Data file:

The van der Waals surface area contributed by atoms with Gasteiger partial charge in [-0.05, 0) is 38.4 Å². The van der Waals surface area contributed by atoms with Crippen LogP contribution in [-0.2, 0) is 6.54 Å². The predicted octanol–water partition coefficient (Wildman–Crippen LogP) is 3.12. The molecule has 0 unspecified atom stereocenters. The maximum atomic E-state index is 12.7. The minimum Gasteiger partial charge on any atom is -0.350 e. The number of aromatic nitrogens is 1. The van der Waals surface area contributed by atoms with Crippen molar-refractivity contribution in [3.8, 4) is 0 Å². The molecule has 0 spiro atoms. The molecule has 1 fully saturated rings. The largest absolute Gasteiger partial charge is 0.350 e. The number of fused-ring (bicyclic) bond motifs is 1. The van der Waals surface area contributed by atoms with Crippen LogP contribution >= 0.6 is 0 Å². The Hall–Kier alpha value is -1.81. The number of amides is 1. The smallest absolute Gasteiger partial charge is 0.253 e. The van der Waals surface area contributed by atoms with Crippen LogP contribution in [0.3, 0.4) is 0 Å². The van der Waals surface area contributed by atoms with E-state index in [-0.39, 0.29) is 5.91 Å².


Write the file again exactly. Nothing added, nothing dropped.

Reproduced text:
The van der Waals surface area contributed by atoms with Gasteiger partial charge in [-0.05, 0) is 38.4 Å². The van der Waals surface area contributed by atoms with Crippen LogP contribution in [-0.2, 0) is 6.54 Å². The predicted octanol–water partition coefficient (Wildman–Crippen LogP) is 3.12. The molecule has 0 unspecified atom stereocenters. The maximum atomic E-state index is 12.7. The minimum Gasteiger partial charge on any atom is -0.350 e. The number of aromatic nitrogens is 1. The van der Waals surface area contributed by atoms with Crippen molar-refractivity contribution in [3.8, 4) is 0 Å². The molecule has 0 spiro atoms. The molecule has 1 fully saturated rings. The largest absolute Gasteiger partial charge is 0.350 e. The number of fused-ring (bicyclic) bond motifs is 1. The van der Waals surface area contributed by atoms with Crippen LogP contribution >= 0.6 is 0 Å². The Hall–Kier alpha value is -1.81. The number of amides is 1. The smallest absolute Gasteiger partial charge is 0.253 e. The van der Waals surface area contributed by atoms with Crippen LogP contribution in [0.3, 0.4) is 0 Å². The van der Waals surface area contributed by atoms with E-state index in [-0.39, 0.29) is 5.91 Å².